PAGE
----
WASHINGTON -- The National Governors' Association has drafted a policy statement saying that health care should be available to all Americans within 10 years and that the federal government should eventually take over the costs of long-term care now borne by the states.
The statement was developed by a bipartisan group of 15 governors.
Dr. Robert A. Crittenden, special assistant to Gov. Booth Gardner of Washington, the Democrat who is chairman of the association, predicted that the policy statement would be adopted "with little controversy" at the organization's semiannual meeting, which begins Saturday in Seattle.
Regulation of insurance has historically been a state function. But Congress laid the groundwork for federal intervention last year when it adopted detailed standards for private insurance sold to elderly people to fill the gaps in Medicare coverage.
Philip C. Smith, director of the Washington office for the state of Iowa, said Gov. Terry E. Branstad, a Republican, "favors state government action, rather than federal mandates, to reform the insurance market." Mr. Branstad generally supports the rest of the policy statement, Mr. Smith said.
The governors' pronouncements on health policy are significant because the Bush administration has said it would be guided by them in developing national health policy.
An aide to a governor said that White House officials urged them to "go slow" and not to propose anything too ambitious or costly. The governors' statement gave no cost estimates.
A White House official said yesterday, "The concepts in the governors' draft policy statement are not wholly beyond reason and, in some ways, represent an attractive approach."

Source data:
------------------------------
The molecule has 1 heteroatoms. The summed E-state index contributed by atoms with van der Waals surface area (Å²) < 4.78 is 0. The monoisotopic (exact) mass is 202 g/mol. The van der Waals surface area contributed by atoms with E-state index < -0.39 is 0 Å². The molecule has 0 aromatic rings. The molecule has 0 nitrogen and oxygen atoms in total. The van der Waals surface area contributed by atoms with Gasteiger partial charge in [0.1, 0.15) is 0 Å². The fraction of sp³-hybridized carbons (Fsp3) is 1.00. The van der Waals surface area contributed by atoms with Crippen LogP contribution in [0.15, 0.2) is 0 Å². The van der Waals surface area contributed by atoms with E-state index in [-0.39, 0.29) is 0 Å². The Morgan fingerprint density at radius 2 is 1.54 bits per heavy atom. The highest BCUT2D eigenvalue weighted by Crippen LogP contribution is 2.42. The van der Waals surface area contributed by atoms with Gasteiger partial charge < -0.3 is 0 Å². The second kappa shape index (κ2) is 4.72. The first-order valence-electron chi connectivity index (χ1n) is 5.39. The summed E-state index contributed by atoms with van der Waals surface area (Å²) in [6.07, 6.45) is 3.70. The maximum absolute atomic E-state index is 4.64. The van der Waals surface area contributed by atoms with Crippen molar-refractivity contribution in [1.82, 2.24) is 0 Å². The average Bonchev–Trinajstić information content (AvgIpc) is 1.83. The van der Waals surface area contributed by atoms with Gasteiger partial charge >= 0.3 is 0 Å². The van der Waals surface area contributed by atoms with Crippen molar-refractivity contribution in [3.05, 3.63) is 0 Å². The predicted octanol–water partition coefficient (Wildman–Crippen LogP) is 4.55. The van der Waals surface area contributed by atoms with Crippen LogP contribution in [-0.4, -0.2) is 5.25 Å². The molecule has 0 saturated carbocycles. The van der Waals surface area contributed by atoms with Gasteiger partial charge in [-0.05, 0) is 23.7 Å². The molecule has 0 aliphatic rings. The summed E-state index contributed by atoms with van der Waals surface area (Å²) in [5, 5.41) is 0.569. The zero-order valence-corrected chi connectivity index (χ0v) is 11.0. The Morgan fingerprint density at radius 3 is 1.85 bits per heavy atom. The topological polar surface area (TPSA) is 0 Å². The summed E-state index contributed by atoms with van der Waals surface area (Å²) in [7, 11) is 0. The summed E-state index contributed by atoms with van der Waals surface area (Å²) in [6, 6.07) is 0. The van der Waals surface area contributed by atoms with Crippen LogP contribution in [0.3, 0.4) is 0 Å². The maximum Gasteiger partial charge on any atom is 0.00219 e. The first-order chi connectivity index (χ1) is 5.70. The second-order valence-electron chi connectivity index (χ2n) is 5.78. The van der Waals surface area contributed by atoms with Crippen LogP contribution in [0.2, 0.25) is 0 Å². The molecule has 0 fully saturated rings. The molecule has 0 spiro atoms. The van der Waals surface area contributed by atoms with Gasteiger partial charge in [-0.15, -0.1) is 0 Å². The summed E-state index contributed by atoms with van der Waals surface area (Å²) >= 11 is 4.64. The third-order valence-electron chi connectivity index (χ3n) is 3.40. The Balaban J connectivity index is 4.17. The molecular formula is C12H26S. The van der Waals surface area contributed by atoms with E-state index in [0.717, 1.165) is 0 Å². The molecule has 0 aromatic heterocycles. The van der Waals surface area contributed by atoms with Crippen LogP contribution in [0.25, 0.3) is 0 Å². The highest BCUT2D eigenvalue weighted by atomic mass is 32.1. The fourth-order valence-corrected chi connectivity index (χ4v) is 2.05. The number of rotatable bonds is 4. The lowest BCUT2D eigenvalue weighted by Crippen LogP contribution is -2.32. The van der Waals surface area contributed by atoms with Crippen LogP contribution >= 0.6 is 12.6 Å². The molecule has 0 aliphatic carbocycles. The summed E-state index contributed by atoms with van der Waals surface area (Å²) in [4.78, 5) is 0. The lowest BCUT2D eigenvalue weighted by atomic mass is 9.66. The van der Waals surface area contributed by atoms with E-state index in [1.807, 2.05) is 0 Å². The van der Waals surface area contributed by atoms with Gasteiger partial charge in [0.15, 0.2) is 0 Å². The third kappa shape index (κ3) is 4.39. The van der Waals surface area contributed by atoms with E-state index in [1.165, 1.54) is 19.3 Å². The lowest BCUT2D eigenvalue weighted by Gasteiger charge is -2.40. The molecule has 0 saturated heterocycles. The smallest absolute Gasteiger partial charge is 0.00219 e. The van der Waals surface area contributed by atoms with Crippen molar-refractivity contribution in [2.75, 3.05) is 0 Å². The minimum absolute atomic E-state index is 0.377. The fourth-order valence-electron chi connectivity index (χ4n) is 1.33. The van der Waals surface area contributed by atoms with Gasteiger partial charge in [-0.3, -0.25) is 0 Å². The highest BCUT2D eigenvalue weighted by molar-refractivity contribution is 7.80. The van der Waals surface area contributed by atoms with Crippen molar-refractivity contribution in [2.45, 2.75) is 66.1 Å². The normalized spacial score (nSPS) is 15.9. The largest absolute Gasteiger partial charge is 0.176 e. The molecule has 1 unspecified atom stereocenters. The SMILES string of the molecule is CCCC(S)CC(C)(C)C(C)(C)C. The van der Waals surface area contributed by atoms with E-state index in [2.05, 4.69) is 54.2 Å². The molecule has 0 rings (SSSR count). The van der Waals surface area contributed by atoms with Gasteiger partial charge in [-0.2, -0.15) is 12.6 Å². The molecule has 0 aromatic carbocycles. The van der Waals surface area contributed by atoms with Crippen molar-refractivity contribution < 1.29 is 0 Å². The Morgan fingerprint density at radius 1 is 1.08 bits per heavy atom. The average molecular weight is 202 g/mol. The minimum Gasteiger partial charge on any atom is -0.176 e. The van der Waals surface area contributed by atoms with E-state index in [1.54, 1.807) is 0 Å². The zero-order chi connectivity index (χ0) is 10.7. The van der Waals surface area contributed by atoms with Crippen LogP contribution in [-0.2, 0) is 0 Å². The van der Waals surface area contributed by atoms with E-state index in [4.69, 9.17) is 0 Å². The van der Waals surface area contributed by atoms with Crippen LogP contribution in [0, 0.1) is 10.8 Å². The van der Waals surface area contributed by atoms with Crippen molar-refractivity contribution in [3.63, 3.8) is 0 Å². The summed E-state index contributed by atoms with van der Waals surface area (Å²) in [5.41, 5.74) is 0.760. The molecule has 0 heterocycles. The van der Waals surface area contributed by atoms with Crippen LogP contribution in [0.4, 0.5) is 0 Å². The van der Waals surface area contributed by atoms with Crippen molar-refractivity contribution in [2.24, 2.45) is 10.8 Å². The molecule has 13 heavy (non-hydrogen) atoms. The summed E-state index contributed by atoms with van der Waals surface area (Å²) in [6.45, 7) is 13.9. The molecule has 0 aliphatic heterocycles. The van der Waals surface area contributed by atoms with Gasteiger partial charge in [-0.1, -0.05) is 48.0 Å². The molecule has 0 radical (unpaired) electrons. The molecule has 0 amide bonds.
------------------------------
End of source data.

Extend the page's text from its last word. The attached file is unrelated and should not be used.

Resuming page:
The official, who spoke on the condition of anonymity, said that the administration wanted to know how the governors would pay for their proposals.
The draft policy statement says, "By the end of this century, the governors believe the nation needs to have a system that makes health care affordable and available for all Americans."
It encourages states to experiment with comprehensive schemes to control health costs and expand access to health care, saying that "states are perfect laboratories for testing a wide range of approaches."
The statement says that the federal government should eventually take full responsibility for the costs of long-term care now borne by the states, including payments to nursing homes and institutions for the mentally retarded and people with other disabilities.
The cost of such services accounts for a large and growing portion of Medicaid and has become a huge burden on the states.
Although the statement does not estimate the cost of its proposals, nursing homes and institutions for the mentally retarded account for about 40 percent of all Medicaid spending. The states spent $11 billion on such services in the last fiscal year.
The statement says that for Washington to take responsibility for long-term care would release money that the states could then spend on "a new public program to provide health care" for low-income people and the 34 million Americans who currently have no health insurance of any kind.
Social Security and Medicare, which are financed entirely by the federal government, "provide the obvious framework" for delivering long-term care to the elderly and disabled, the statement says.